I spent that Sunday relocating the pump. Prior to doing anything I needed to drain a full tank of fuel. I Mickey Moused a system whereby the pump ran the fuel into various containers, using clear plastic tubing (petrol resistant). What I noticed, after a while of running, was that there were air bubbles in the fuel. Not good, as this indicates a leak on the suction side of the pump. Anyway I figured that relocating the pump next to the tank would allow me to redo the hoses and tubing, from the tank to the pump. After I had finished the work I ran the clear plastic tube from the carby to the filler and let the pump run. This is through 2 filters, one between the tank and pump and the other before the carby. After about half an hour there still weren't any bubbles visible, fingers crossed.

One mistake I made, that I eventually corrected, is that I bolted the pump directly to a solid bracket.The car acted as a sounding board. I fitted rubbers to dampen the noise and then went for a test drive.

I ran the pump for a considerable time, pumping from the carby hose to the tank, via a plastic tube, with absolutely no problems. No bubbles continuous flow. Whilst the pump was in "test" mode I modified the float bowl cover, by opening up the overflow hole, press fitted a brass tube and ran a tube from it through a hole in the skirt, so that any future overflows spill outside the engine bay.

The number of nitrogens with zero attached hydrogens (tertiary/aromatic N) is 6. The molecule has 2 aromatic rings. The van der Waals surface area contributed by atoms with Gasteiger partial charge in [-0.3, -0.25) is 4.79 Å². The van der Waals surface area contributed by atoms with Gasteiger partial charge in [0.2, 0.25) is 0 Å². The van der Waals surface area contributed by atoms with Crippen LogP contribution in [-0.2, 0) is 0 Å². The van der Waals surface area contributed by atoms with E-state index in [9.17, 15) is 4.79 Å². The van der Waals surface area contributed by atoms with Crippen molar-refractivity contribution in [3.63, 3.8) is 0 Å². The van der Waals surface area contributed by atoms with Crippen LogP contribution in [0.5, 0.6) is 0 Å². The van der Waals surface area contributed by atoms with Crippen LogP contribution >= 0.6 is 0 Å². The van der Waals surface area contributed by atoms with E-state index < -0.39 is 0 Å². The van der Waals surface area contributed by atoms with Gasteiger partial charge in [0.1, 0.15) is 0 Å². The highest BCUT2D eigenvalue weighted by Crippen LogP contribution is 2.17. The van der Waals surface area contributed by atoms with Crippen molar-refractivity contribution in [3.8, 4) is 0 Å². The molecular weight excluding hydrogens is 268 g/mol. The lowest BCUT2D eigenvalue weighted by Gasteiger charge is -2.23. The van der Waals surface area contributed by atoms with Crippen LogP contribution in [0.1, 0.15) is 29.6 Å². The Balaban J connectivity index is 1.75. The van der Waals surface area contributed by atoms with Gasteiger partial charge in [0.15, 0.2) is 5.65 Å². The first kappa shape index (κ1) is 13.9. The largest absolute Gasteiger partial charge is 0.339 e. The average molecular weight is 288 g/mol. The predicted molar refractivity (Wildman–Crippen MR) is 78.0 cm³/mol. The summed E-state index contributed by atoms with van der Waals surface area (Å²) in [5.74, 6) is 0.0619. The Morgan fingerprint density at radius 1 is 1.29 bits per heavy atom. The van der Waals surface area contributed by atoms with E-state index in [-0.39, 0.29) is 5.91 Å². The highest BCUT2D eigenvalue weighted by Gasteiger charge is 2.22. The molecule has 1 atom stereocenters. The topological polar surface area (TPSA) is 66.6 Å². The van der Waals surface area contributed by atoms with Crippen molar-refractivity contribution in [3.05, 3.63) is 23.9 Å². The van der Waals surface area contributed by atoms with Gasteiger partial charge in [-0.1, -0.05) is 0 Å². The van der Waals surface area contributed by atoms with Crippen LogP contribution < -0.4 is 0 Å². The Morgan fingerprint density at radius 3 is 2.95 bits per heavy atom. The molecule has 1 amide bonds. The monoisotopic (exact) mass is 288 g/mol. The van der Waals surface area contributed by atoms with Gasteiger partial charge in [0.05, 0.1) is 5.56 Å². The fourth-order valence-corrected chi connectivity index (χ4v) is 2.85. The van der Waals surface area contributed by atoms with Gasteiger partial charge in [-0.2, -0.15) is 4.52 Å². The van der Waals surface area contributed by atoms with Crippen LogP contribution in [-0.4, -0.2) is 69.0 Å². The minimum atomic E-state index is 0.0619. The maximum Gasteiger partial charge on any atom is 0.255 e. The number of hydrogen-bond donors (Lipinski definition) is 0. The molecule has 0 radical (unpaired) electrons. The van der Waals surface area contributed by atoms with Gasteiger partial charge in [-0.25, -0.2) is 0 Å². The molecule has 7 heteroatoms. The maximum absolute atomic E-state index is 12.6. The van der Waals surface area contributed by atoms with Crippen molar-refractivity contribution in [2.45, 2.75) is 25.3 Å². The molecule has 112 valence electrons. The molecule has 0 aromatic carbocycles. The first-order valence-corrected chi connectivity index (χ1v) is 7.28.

Prior to reassembling the cover I checked the float height, OK.

Fitted the cover to the bowl, connected the hose, after stopping the pump and draining the plastic tube. Fired it up and it ran for a few seconds, then died. So after a couple more attempts to start it I gave up and removed the float bowl cover, empty. WHAT THE...? I'm convinced that it is not a fuel feed problem, after all the pump had been running faultlessly for a couple of hours. What could cause it? So, not the pump, can't be a clogged fuel line, as fuel had been circulating quite happily. It must be something with the needle valve. Took it all apart and double checked. Needle moved easily, float is free. Whilst looking at it I wondered if the float was bottoming out in the bowl, NOPE. After a lot more messing around, refitting, removing I had a thought "What if the float is hitting the side of the bowl, when fitted?" (when I initially replaced the needle and seat, I had to fit an extra washer, under the seat, to get the correct float height). Eyeballed it, and yes it could be, see drawing, the red line indicates the side of the bowl. The metal hinge looked a bit bent out of shape, so I spent some considerable time reshaping the hinge, until the float was positioned a bit further in.

Everything seemed OK now, float height correct, when open the float had clearance to the side. Refitted, checked fuel level at the jet, and tried starting. IT WORKED! I then gingerly drove it around the block, as I didn't want to nurse it back home from a great distance. No Probs. Got a bit bolder and went for a longer cruise, still no probs.

So, what happened? I surmise that, for what ever reason, the original needle valve stuck open and caused the original flooding. The replacement unit had the float sit a bit lower and hit the side of the bowl causing fuel starvation. There was a non problematic issue with the pump sucking air (bubbles in the line) which is now fixed. The pump and its filter are now more accessible, than buried behind the panel in the boot (I have a hoist), the plumbing is much neater and the lines are shorter and direct.